In addition, a majority of trucking companies are waiting for the “Fiscal Cliff” debate to be resolved before moving forward with any major mergers and acquisitions. TCP partner Steven Dutro notes, “Carrier executives know that if consumers and businesses are uncertain about the economy, in general, and their own personal finances, in particular, they will not be buying goods. It’s not surprising that carriers are unwilling to risk their own capital if their customers are also sitting on theirs.”

TCP partner Richard Mikes reports a similar sentiment among his industry contacts: “There is a general pause evident throughout the industry,” said Mikes. “Most carriers are in a ‘parked’ mode.”

Read the full article at Mid Seven Acquired by Boyd Brothers reports that Boyd Brothers Transportation has acquired Mid Seven Transportation. The transaction was executed with the help of Miller Welborn and Jim Parham of Transport Capital Partners.

“This acquisition by Boyd Bros allows Boyd to move into a market that has historically been a strong flatbed market and also gives the combined companies a strong base to build on  for the future,” says Welborn about the transaction. “Mid Seven has a great reputation to build upon and can grow rapidly.”

“We are proud to add Mid Seven Transportion to the Boyd family of companies,” said Boyd Bros. President Richard Bailey. “We plan to operate Mid Seven autonomously as a separate subsidiary. Mid Seven has some of the best owner operators and employees in the industry and we are especially proud of their safety and service culture.” Read the full article here.


Carriers Hesitant in Selecting Natural Gas

According to an article by, truckers are hesitant in selecting natural gas as a potential fuel source, citing fuel station availability, higher vehicle purchase price, product specs/performance, and secondary market value on equipment as potential concerns. Read more about what carriers think about natural gas as a fuel source.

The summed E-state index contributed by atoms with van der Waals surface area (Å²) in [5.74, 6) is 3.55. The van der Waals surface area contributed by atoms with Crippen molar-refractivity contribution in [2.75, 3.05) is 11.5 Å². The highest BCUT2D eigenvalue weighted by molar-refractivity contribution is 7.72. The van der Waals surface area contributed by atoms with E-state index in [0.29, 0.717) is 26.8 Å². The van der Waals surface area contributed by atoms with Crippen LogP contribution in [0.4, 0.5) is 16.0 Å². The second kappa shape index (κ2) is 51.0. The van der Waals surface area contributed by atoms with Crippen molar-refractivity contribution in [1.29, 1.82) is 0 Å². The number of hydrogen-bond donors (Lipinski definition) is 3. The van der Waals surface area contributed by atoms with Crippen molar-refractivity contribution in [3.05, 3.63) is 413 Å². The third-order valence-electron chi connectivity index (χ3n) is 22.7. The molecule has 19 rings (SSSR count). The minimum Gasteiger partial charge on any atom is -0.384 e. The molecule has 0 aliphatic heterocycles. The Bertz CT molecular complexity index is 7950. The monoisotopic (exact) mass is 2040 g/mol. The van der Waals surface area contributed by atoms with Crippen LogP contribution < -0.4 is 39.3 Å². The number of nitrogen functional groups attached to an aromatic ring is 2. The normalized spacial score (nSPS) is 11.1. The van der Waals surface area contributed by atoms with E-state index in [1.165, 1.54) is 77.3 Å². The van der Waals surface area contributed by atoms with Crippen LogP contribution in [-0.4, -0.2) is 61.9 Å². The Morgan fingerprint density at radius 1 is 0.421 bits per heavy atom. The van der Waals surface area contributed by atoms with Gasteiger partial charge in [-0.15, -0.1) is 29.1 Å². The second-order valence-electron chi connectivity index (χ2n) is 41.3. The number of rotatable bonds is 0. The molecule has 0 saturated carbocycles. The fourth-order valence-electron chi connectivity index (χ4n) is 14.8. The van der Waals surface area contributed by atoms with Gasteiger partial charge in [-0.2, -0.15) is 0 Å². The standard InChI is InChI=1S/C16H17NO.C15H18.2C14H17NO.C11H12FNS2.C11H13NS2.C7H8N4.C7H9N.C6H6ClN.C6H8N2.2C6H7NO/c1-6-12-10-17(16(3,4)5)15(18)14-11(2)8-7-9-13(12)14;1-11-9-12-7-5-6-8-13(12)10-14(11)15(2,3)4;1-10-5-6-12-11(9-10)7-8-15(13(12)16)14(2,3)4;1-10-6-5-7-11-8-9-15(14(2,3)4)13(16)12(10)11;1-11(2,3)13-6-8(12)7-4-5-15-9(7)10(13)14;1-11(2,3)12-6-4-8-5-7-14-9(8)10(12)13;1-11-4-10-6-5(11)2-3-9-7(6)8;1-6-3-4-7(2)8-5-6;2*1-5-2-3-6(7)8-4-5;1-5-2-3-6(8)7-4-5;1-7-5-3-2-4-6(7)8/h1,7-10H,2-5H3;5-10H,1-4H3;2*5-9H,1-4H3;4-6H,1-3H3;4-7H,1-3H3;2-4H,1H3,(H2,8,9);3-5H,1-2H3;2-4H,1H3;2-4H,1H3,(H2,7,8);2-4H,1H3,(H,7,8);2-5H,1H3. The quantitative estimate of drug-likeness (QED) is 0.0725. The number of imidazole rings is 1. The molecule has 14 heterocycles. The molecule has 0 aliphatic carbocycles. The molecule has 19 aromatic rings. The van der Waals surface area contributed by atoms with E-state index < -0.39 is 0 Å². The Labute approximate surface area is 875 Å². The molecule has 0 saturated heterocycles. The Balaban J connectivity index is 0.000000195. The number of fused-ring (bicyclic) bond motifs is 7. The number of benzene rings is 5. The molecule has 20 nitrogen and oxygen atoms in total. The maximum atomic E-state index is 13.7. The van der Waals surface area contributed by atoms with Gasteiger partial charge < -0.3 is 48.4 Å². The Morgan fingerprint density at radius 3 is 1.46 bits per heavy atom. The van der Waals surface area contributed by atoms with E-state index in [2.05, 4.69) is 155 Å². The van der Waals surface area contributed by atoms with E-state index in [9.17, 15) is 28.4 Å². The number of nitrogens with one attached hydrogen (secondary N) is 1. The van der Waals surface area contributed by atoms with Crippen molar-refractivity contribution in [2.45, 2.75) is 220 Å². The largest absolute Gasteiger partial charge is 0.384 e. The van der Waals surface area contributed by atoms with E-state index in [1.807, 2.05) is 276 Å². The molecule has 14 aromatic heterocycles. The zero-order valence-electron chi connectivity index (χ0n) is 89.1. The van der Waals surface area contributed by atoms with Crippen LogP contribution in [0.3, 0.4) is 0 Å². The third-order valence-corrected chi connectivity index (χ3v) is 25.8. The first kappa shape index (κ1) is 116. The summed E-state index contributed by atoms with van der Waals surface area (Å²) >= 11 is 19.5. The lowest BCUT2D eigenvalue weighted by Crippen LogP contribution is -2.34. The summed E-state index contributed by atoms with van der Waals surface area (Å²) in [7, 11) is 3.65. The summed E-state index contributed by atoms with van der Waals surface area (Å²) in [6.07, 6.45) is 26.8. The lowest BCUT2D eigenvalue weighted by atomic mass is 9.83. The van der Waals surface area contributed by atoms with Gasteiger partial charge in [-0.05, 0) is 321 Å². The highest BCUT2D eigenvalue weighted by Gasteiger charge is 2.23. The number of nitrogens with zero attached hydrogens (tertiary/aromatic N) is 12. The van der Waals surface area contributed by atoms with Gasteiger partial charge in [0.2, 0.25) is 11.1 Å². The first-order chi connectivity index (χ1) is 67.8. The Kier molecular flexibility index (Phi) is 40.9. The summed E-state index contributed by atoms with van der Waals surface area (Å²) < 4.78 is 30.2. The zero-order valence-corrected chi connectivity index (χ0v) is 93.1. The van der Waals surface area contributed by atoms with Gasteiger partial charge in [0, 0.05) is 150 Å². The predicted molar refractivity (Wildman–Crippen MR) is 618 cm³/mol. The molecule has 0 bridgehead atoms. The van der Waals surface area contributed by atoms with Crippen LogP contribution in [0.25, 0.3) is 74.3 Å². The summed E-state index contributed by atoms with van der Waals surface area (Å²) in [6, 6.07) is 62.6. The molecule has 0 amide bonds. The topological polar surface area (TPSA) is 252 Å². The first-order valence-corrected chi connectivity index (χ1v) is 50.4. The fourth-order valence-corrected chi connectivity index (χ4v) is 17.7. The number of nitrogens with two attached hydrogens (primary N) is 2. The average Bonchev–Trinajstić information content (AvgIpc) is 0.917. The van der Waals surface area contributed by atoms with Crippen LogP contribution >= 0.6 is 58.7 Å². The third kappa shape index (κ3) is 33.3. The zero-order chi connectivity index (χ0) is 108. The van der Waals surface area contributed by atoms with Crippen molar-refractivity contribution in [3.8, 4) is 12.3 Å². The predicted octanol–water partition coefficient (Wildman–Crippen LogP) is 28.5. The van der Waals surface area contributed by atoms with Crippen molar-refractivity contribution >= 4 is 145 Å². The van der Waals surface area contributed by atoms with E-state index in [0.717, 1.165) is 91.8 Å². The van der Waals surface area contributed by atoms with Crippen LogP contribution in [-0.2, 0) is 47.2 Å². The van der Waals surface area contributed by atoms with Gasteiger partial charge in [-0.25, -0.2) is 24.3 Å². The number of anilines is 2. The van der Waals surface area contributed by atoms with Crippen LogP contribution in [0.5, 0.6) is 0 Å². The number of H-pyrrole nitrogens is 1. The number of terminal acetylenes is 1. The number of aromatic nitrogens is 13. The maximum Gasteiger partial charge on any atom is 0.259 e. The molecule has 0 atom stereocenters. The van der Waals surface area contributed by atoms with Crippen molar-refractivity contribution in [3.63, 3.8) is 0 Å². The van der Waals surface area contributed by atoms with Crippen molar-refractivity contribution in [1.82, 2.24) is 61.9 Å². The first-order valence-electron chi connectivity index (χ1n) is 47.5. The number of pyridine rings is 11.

Small Increases in Driver Wages Likely to Exacerbate Driver Turnover highlights how small increases in driver wages will likely exacerbate driver turnover and deter possible new long-term drivers. The full article also discusses that while fuel prices have decreased slightly, carriers are still working on a variety of strategies to improve their full economy. Results from TCP’s recent industry survey are cited. Read the full artlcle here.

Dedicated Services a Win for Both Carriers and Shippers in Long-Term

Carriers are reluctant to add capacity, says in a recent article citing TCP’s Second Quarter 2012 Business Expectations Survey. Mikes is cited in the article discussing how, in the long run, dedicated services will be a win for both carriers and shippers. To read the full article and findings from the survey, click here.

Freight Rates Rise, But Fuel Surcharges Not Covering Costs

The, America’s Trucking Newspaper, quoted TCP on the recent survey that found that a majority of carriers are reporting rates increases, but most of these increases are less than five percent. Seventy percent of respondents said the fuel surcharges are not covering costs, however. Read more.